Office for Nuclear Regulation

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Sellafield - Planned unannounced compliance inspection of Licence Condition 32 (accumulation of waste)

Executive summary

Purpose of Intervention

The Office for Nuclear Regulation (ONR) undertakes all regulatory interaction with the Sellafield site licensee (Sellafield Limited, SL) against a strategy defined by the ONR Sellafield sub-Division. In accordance with that strategy, I carried out a planned unannounced Licence Condition (LC) compliance inspection in the Magnox Operating Unit (OU) in May 2017. 

The purpose of this inspection was for the ONR to determine the adequacy of implementation of the licensee’s formal arrangements for compliance with LC 32 (accumulation of waste). The Magnox Reprocessing Facility (MRF) was selected as the target for this inspection because, if not controlled adequately, the volumes of low and intermediate level wastes generated as a result of reprocessing operations could be hazardous to the facility workforce.

Interventions Carried Out by ONR

LC 32 requires the licensee to make and implement adequate arrangements to minimise, so far as is reasonably practicable, the rate of production and volume of radioactive waste, and for the control of such waste, once generated.

On 24 May 2017, I carried out a one-day, on-site LC 32 compliance inspection in the Magnox OU.  The inspection comprised discussions with SL staff, a full plant walk-down, and reviews of plant records and other documentation. As part of my preparation for the delivery of this intervention, the following formal ONR guidance documentation was used:

Explanation of Judgement if Safety System Not Judged to be Adequate

This was not a system based inspection, and therefore no judgement has been made of the adequacy of implementation of any part of the safety case.

Key Findings, Inspector's Opinions and Reasons for Judgements Made

During my inspection, I sampled documentary evidence that supported the management of radioactive wastes arising from maintenance, repair, and inspection.  Additionally, I undertook a full plant walk down to confirm the extent of accumulated wastes on plant, and to establish if the licensee is adequately managing the accumulation, safe storage and subsequent disposal of such waste within appropriate site radioactive waste streams.

I judged that, on the evidence sampled, the licensee has adequately implemented its site and facility processes to ensure that waste is controlled within the facility, and that the extant site waste streams are utilised in a timely and safe manner.  Additionally, since my last inspection (May 2016), the licensee has addressed previous shortfalls in their control of operational lay-down areas, which has also started to increase the understanding of plant operational staff in respect of their duties for safe control of waste on plant.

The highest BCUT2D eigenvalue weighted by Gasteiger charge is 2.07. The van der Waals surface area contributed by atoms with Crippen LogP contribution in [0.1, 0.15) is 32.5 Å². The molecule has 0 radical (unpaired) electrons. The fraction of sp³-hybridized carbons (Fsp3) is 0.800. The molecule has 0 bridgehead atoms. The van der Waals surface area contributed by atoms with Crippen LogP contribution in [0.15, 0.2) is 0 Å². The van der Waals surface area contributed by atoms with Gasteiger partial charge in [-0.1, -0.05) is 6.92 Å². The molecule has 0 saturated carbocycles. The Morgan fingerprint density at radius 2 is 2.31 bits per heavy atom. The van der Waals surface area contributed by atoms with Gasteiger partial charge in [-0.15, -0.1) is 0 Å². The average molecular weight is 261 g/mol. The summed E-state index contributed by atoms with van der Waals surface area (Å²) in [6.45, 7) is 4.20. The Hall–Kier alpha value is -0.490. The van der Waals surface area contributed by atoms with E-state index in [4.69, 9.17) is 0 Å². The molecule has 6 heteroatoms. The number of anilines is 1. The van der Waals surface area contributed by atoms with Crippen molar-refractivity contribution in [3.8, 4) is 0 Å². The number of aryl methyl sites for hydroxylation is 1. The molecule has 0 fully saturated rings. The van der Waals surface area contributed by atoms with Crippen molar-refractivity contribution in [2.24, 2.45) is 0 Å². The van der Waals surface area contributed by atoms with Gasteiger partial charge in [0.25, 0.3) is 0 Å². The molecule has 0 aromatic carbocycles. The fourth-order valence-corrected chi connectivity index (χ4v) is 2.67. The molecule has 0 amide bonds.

I noted a number of areas of improvement since my last inspection, particularly in terms of on-plant waste stream segregation and related operational marking, the level of engagement between the waste co-ordination team and the operational teams, and the use of focused and relevant on-job training for key plant staff.  Many of these improvements are due to the sustained and proactive efforts of the facility waste manager; further performance improvements are dependent on sustained management support in respect of that effort.

However, during my plant walk down, I identified a number of areas of plant where operational husbandry was below the standard I would expect of a nuclear facility, which could potentially have impacted on the licensee’s ability to manage the accumulation of waste effectively.  Whilst I saw no such impact manifested, I judged that this condition, if allowed to remain, could have a detrimental impact on the licensee’s control of operational waste in the longer term.  Therefore, I have raised an ONR Regulatory Issue that will track the licensee’s response to this observed shortfall.  

From those areas sampled, I did not identify any significant shortfalls in the licensee’s formal arrangements for compliance which would prompt an inspection of those arrangements earlier than currently planned. 

I consider that the licensee has complied with all legal duties, and that there are only limited opportunities for further ALARP improvements.  Therefore, it is my opinion that, against compliance with Licence Condition 32, an inspection rating of Green (No Formal Action) is merited.

Conclusion of Intervention

From the evidence sampled during these inspections, I judge that there was sufficient evidence that the licensee’s formal arrangements for compliance with Licence Condition 32 are being implemented adequately.